Winner of his entire round of Qualifying Heats on Saturday and Sunday morning, counting up for five wins and ten points, Dexter Patterson (Kart Republic) converted his impressive pace into victory by dominating the last and most important race of the weekend on the Aunay-Les-Bois racing track.
An undisputed momentum
On Friday, things kicked off well for the new Kart Republic driver as he snatched pole position for 0.171 second from his fellow countryman Harry Thompson (Ricky Flynn Motorsport), enough to secure him the inside line at the first corner for the Qualifying Heats that would follow.
An advantage of which Patterson made the most use by winning his first four races on Saturday followed by a fifth and final win on Sunday morning. Beyond the results, not only could the young Brit not be beaten but he did so by showing no evident sign of weakness onto the twisty and bumpy track of Essay, finishing each of his Heats a second or more clear from the rest of the pack, mostly lead by Zane Maloney (Ricky Flynn Motorsport).
With such a momentum going, one would have been surprised to see Patterson defeated in the Final, even though past events in the European Championship have showed that no performance has to be fully taken for granted before drivers have their final say on Sunday’s afternoon race.
But, this time, no one, not event the always fast Harry Thompson (Ricky Flynn Motorsport) or Heats’s constant runner-up Zane Maloney (Ricky Flynn Motorsport) could come near Dexter who would carry the pace all the way from the start to the chequered flag.
Starting from pole, he dived into the fast turn 1 of Essay with Thompson on his tail. The 2017 Junior European Vice-Champion managed to stay close within half a second in the opening laps, in search of a open door, before losing around three tenths per lap.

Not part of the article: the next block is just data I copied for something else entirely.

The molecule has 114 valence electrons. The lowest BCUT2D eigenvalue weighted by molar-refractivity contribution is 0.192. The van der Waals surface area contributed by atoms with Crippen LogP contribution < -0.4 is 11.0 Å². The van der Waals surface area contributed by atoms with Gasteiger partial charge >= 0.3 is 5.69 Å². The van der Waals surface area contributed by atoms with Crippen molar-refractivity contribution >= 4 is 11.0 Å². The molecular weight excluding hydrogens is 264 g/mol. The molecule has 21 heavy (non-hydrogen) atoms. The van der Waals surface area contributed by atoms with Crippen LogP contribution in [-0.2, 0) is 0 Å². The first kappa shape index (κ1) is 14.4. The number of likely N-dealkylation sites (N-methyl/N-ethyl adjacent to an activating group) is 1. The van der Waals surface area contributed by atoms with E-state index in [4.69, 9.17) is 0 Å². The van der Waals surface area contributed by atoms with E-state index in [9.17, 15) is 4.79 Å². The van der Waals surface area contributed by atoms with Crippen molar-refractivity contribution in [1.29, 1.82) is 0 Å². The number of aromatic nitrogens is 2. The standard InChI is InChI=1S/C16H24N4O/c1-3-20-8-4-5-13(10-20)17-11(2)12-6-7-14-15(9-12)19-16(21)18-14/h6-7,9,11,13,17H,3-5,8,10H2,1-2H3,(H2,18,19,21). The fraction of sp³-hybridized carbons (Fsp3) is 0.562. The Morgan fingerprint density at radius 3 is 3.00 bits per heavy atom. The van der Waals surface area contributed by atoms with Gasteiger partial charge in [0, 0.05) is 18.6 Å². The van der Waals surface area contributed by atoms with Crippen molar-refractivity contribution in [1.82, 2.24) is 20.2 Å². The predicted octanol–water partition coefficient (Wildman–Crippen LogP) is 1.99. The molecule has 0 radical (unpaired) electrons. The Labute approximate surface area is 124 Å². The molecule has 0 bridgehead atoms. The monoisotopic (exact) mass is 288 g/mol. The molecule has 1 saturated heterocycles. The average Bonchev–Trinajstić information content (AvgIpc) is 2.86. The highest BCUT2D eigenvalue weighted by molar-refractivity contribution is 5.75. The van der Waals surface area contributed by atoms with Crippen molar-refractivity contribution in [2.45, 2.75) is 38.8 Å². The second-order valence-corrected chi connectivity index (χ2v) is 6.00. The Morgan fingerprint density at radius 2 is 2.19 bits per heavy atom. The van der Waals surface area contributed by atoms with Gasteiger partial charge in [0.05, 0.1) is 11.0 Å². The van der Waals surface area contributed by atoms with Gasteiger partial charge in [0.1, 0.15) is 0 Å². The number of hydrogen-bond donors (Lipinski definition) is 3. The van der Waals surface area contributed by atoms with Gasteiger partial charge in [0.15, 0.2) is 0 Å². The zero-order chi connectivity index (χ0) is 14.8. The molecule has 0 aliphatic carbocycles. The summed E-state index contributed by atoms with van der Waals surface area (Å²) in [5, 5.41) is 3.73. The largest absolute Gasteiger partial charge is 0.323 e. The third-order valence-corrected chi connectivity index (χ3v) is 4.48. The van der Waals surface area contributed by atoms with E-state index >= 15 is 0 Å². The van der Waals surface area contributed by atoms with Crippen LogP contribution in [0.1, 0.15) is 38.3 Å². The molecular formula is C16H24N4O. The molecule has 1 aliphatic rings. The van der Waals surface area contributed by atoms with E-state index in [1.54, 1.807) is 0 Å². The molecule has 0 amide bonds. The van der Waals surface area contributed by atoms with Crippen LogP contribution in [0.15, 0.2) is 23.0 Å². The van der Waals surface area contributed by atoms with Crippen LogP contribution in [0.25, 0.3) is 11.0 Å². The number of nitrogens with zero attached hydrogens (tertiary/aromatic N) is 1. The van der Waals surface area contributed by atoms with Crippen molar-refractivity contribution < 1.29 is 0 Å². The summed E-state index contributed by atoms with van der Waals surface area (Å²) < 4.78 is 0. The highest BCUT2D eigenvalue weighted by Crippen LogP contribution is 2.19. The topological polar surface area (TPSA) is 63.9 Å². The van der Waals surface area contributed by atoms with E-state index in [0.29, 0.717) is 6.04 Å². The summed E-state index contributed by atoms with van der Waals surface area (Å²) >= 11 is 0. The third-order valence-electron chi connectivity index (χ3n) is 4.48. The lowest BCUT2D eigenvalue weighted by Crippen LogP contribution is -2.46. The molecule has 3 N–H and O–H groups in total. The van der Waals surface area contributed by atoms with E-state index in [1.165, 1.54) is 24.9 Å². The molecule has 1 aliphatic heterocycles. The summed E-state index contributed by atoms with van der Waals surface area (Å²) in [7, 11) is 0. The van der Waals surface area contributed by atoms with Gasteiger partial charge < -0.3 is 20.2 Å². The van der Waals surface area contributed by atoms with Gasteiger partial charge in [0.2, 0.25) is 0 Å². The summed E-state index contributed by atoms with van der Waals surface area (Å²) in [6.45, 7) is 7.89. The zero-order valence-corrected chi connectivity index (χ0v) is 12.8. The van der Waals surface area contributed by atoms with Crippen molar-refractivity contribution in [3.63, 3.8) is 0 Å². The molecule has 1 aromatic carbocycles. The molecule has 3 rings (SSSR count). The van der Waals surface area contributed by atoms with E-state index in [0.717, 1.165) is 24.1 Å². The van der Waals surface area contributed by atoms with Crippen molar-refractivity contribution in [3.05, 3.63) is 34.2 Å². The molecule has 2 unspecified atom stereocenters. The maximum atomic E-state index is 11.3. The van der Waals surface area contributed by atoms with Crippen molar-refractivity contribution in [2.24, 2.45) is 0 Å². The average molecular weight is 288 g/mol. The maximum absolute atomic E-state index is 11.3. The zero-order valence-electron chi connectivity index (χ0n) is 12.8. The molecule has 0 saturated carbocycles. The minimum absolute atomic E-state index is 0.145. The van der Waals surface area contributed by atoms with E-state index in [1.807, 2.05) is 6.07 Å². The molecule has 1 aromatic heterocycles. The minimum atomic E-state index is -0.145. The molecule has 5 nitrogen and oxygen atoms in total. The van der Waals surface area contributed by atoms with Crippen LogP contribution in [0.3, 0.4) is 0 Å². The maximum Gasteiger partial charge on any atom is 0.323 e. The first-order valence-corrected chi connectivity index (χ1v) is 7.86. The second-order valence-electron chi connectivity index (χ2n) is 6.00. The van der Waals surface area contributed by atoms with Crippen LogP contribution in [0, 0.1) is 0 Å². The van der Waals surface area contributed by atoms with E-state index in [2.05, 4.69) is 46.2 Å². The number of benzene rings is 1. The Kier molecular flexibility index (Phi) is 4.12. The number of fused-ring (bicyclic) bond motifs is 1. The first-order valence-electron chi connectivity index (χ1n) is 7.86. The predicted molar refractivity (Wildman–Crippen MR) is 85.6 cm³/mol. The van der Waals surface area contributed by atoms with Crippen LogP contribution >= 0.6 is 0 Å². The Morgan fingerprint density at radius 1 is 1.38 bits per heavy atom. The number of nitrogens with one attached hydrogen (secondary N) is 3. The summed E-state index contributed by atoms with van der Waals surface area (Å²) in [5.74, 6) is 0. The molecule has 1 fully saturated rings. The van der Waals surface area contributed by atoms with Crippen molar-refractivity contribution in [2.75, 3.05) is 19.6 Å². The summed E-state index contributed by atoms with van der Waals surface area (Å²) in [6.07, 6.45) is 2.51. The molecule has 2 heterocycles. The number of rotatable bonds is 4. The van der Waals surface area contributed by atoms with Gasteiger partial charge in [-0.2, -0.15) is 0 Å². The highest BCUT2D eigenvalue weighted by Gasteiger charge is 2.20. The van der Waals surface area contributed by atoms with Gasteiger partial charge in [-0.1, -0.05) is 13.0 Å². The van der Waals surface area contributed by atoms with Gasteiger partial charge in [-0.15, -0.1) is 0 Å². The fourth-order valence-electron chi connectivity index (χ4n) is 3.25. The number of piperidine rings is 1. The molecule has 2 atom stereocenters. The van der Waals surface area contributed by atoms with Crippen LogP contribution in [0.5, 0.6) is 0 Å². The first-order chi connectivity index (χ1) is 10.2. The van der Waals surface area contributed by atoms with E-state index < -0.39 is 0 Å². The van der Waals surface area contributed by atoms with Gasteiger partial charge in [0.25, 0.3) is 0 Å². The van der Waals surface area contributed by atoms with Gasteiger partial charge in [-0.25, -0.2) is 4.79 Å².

The two crossed the finish line in that order with KSM Motorsport’s representative Nicklas Nielsen stepping on the third step of the podium. Luigi Coluccio (Birel ART Racing) and Zane Maloney (Ricky Flynn Motorsport) completed the top 5 of a messy Final which saw the likes of Roman Stanek (Kosmic Racing), Hannes Janker (TB Racing Team), Lorenzo Travisanutto (Kart Republic), David Vidalès (Tony Kart Racing Team) or Pedro Hiltbrand (CRG) being forced to retire.
A decisive switch ?
With a first victory at the end of a difficult season, Dexter Patterson concluded his first year in the OK class on the highest note possible. Backed by this late success, he has moved from 23rd to 8th in the overall drivers ranking with 41 points.
An impressive return and the best proof that moving from Forza Racing, the team with which he won last year’s Junior World Championship at PFI, to join Kart Republic ahead of Essay, was certainly not a bad decision.
“We have had a good weekend,” said Patterson after the Final. “Obviously, I’m in a new team (Kart Republic, ed.) now and we seem to have done really well with the package. I feel very pleased with it.”
“I think probably the team change is one of the big factors,” he acknowledged. “It feels good after what had been a difficult start to the season. I struggled for pace but now I think we’ve got good pace to do well in the World Championships.”
A brilliant return that might boost the driver’s confidence as well as his team’s. Rickard Kaell, who runs Kart Republic alongside Dino Chiesa, confirmed to us at Aunay-Les-Bois that having Patterson claiming a win in such fashion is not due to chance.
“Dexter and I have worked together last year, so I know he’s good,” says the Swede. “Coming back with us, he did a great job. When I started working with him for his first year in Junior, in the beginning or halfway through the last season, he was good and then he improved to win the World Championship (at Paul Fletcher International, UK, ed.).“
“I think he’s been maybe a bit up and down but it’s tough out there and he learned more and more. So, I hope we can keep that going for the World Championship,” he concluded.
The 2018 FIA Karting World Championship OK and Junior will be held at the end of this week at Kristianstad, Sweden. A track which welcomed last year’s final round of the European competition including gearbox classes, KZ and KZ2.
Interview & text: Guillaume Alvarez
Photos: Alex Vernardis